Many things go into making great espresso. You need excellent coffee, practiced technique, and a capable, clean espresso machine if you want to pull top-notch shots. A lot of time and attention are spent focused on the coffee and technique, but not many people give their espresso machine the care it needs to churn out great-tasting espresso year after year.
In this article, we discuss every home barista’s least favorite topic: cleaning the espresso machine. The good news is with regular maintenance, cleaning your machine doesn’t have to be a painful, lengthy process. If you follow these simple steps regularly, your espresso machine will last longer and make better coffee consistently. Let’s learn how to clean an espresso machine.
1. Gather Your Equipment
Before you start, you’ll need to make sure you have a few things on hand. It’s helpful to have a soft rag and a brush to clean the filter screen and some cleaning tablets designed for cleaning espresso machines. These make it easy to clean the internal components without taking your machine apart.
It’s helpful to have a towel to lay wet parts on while you clean other pieces and a bucket if your espresso machine isn’t located near a sink. You will also need a screwdriver to get at the filter screen itself. What type of screwdriver you need will depend on what machine you have.
One last piece of gear you need is a blind filter for your machine. Many espresso machines come with one, but if yours didn’t, you’d have to pick one up if you want to backflush your machine.
2. Backflush Your Espresso Machine
Cafés do this every day, but their commercial machines also see far more use than the typical home espresso machine. If you feel ambitious and want to really stay on top of cleaning your espresso machine, you can perform a quick backflush every day you use it; however, backflushing every day is probably overkill. We recommend you find a happy medium and backflush at least once a week.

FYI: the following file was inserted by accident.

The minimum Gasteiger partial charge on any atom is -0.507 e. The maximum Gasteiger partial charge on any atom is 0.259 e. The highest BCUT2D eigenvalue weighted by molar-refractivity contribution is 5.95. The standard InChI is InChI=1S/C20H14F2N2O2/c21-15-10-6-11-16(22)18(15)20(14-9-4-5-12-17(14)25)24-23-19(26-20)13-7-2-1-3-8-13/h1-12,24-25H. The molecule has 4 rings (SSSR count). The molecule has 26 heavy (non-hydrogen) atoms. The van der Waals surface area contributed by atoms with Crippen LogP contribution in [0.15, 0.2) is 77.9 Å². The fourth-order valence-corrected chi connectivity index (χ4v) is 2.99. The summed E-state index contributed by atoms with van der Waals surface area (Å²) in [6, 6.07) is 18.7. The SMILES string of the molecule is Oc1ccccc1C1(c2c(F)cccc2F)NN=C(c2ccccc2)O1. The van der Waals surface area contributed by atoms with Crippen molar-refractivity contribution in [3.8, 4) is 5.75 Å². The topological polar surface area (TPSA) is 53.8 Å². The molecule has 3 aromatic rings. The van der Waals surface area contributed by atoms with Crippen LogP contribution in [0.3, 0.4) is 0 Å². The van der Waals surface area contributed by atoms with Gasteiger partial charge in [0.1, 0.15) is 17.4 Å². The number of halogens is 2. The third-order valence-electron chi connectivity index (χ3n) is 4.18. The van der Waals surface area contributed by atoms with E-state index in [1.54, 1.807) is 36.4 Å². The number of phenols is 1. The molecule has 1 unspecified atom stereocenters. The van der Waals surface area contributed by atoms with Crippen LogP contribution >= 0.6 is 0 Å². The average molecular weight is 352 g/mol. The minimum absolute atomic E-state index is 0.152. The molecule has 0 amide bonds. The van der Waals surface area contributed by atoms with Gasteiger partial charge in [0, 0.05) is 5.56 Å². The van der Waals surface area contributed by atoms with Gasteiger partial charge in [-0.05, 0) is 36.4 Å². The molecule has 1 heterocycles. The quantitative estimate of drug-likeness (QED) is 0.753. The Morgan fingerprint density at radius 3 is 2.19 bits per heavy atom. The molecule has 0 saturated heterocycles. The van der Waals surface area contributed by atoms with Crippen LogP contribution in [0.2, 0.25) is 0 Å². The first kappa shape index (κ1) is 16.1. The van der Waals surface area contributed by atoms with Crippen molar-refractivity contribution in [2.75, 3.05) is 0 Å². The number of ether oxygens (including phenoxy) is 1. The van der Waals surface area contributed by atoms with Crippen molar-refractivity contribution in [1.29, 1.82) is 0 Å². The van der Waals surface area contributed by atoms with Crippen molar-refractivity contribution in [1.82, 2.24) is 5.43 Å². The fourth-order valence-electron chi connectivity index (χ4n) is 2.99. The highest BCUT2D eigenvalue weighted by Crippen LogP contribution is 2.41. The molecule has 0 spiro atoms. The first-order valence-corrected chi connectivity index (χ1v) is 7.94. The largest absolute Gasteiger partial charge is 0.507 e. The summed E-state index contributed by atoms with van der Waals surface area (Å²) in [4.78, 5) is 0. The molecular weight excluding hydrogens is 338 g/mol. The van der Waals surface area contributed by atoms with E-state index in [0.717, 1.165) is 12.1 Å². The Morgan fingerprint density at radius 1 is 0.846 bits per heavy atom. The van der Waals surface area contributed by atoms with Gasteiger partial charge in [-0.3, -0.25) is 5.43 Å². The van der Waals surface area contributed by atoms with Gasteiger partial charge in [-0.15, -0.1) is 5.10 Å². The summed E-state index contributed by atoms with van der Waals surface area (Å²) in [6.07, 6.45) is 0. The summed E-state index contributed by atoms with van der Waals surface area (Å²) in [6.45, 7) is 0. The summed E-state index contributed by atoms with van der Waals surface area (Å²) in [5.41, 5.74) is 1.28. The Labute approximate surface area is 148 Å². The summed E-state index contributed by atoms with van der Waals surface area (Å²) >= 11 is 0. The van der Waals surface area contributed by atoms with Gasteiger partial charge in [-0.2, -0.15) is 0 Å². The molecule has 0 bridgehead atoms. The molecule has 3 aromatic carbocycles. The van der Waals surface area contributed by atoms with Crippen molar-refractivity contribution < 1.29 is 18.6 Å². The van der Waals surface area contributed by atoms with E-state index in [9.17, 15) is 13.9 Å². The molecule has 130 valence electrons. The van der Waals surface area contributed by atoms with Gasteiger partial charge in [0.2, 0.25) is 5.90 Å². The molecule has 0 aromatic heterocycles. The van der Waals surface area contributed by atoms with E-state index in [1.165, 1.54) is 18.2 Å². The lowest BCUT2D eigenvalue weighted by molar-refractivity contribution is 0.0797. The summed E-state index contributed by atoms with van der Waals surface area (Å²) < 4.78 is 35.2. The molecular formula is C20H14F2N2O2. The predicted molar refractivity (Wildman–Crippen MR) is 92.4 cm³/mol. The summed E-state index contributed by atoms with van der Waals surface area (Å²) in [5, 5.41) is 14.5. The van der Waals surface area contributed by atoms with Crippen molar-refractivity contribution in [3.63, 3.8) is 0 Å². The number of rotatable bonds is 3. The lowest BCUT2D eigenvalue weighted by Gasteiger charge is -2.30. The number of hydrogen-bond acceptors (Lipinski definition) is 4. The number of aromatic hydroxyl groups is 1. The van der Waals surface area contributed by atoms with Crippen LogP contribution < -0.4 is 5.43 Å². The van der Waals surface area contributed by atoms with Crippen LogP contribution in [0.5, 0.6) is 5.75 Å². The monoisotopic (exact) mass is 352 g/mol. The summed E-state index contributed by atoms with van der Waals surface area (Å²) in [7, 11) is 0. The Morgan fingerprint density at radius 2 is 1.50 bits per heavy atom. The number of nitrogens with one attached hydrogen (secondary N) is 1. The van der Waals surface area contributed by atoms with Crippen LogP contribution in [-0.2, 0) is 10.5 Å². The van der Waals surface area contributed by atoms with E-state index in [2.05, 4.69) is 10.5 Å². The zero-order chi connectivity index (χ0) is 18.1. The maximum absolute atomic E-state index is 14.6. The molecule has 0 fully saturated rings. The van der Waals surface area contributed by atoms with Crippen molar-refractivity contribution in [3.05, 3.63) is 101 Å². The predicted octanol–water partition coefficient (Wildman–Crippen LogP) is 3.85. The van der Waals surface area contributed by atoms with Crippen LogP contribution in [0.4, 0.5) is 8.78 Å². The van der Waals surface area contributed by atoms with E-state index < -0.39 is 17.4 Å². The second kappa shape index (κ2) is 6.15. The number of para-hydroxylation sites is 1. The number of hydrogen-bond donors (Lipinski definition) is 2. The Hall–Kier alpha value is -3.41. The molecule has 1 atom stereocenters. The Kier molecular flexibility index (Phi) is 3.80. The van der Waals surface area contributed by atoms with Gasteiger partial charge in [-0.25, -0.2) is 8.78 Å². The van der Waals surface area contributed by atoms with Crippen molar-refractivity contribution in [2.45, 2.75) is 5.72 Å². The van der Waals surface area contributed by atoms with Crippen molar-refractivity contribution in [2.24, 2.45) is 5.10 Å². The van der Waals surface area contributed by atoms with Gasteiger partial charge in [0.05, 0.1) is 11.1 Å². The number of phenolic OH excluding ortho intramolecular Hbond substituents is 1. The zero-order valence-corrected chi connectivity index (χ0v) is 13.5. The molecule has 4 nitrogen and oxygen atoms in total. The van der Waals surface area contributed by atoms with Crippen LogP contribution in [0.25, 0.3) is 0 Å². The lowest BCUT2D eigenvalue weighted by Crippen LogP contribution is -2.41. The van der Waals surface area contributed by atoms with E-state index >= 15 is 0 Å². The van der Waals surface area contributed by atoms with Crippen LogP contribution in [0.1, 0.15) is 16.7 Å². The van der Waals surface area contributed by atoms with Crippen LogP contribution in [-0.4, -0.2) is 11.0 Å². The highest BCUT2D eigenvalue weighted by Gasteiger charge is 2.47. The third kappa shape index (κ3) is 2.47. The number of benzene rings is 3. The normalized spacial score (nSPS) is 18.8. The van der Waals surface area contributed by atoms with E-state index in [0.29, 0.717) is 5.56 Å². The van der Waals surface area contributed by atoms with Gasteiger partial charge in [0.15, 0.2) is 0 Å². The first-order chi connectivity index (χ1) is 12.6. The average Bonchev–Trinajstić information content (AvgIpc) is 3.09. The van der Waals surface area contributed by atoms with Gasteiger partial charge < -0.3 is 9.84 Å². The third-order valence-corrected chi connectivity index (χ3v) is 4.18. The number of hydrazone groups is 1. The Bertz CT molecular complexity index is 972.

The entire process of backflushing your machine should only take ten minutes of attention and another half an hour of waiting for the portafilter to soak. If you regularly backflush your machine once per week, you’ll extend the life of your machine and keep it operating smoothly.
3. Clean the Screen
The internal filter screen can become caked with coffee residue if you don’t give it special attention regularly. Luckily, the filter is accessible on most espresso machines and only requires removing a single screw.
Use your screwdriver to detach the screw holding the screen in place. Often this screw is located in the center of the screen and is easily unscrewed in a few short turns. Be careful not to strip this screw because your machine will be impossible to clean properly until you remove it, which can be a hassle.
Once you have the screen out, vigorously scrub it with the soft rag. It can take some serious elbow grease to get the built-up oil and grounds off, so don’t be afraid to use some force. After a few passes with the rag, use the brush on the more challenging spots. You’ll be surprised how difficult some spots are to remove.
If your machine has a dispersion plate, now is a great time to clean that too. Dispersion plates are also removable, and you should clean them with a rag and brush the same way you cleaned the screen.
4. Put Everything Back Together
Once you’re satisfied with your shiny new screen, dispersion plate, and portafilter, reattach the pieces in reverse order. Make sure the screen and dispersion plate sit flush in their housing to ensure the water flows smoothly and evenly through the group head.
Many people groan at the thought of cleaning their espresso machine, but with regular maintenance and a little love and attention, your machine will make better coffee for longer than a machine that is neglected. In reality, it doesn’t take long to take proper care of your machine. We hope you found these cleaning tips helpful and that you are now on the right track to enjoying your espresso machine for years to come!
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Featured image credit: Iam_Anupong, Shutterstock